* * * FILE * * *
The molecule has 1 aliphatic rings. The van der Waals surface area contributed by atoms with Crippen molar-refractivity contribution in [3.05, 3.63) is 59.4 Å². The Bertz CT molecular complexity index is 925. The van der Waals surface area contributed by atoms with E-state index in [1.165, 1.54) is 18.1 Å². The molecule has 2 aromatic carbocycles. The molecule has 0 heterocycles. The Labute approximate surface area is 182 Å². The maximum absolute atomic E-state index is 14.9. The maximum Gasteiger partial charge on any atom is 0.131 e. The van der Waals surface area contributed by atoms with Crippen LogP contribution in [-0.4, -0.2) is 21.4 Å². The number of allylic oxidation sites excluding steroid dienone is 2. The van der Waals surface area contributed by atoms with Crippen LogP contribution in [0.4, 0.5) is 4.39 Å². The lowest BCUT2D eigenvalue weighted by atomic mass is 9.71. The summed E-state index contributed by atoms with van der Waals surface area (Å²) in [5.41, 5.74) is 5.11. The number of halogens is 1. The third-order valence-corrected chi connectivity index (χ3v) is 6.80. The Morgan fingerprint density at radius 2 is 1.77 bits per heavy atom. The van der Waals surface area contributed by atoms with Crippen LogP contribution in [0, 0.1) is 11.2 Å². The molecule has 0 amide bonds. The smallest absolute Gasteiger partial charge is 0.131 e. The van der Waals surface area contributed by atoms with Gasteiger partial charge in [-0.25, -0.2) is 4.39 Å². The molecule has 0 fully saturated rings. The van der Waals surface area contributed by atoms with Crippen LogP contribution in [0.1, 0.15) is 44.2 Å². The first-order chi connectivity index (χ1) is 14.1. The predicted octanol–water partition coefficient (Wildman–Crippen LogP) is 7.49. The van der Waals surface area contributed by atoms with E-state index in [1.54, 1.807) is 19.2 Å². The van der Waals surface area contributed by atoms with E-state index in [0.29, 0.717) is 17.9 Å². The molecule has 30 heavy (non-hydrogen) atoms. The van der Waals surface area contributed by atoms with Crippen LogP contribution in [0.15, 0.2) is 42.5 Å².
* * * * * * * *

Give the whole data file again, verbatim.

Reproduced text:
The molecule has 1 aliphatic rings. The van der Waals surface area contributed by atoms with Crippen molar-refractivity contribution in [3.05, 3.63) is 59.4 Å². The Bertz CT molecular complexity index is 925. The van der Waals surface area contributed by atoms with E-state index in [1.165, 1.54) is 18.1 Å². The molecule has 2 aromatic carbocycles. The molecule has 0 heterocycles. The Labute approximate surface area is 182 Å². The maximum absolute atomic E-state index is 14.9. The maximum Gasteiger partial charge on any atom is 0.131 e. The van der Waals surface area contributed by atoms with Crippen LogP contribution in [-0.4, -0.2) is 21.4 Å². The number of allylic oxidation sites excluding steroid dienone is 2. The van der Waals surface area contributed by atoms with Crippen LogP contribution in [0.4, 0.5) is 4.39 Å². The lowest BCUT2D eigenvalue weighted by atomic mass is 9.71. The summed E-state index contributed by atoms with van der Waals surface area (Å²) in [5.41, 5.74) is 5.11. The number of halogens is 1. The third-order valence-corrected chi connectivity index (χ3v) is 6.80. The Morgan fingerprint density at radius 2 is 1.77 bits per heavy atom. The van der Waals surface area contributed by atoms with Crippen LogP contribution in [0, 0.1) is 11.2 Å². The molecule has 0 amide bonds. The smallest absolute Gasteiger partial charge is 0.131 e. The van der Waals surface area contributed by atoms with Gasteiger partial charge in [-0.25, -0.2) is 4.39 Å². The molecule has 0 fully saturated rings. The van der Waals surface area contributed by atoms with Crippen LogP contribution in [0.1, 0.15) is 44.2 Å². The first-order chi connectivity index (χ1) is 14.1. The predicted octanol–water partition coefficient (Wildman–Crippen LogP) is 7.49. The van der Waals surface area contributed by atoms with E-state index in [1.54, 1.807) is 19.2 Å². The van der Waals surface area contributed by atoms with E-state index in [0.29, 0.717) is 17.9 Å². The molecule has 30 heavy (non-hydrogen) atoms. The van der Waals surface area contributed by atoms with Crippen LogP contribution in [0.15, 0.2) is 42.5 Å².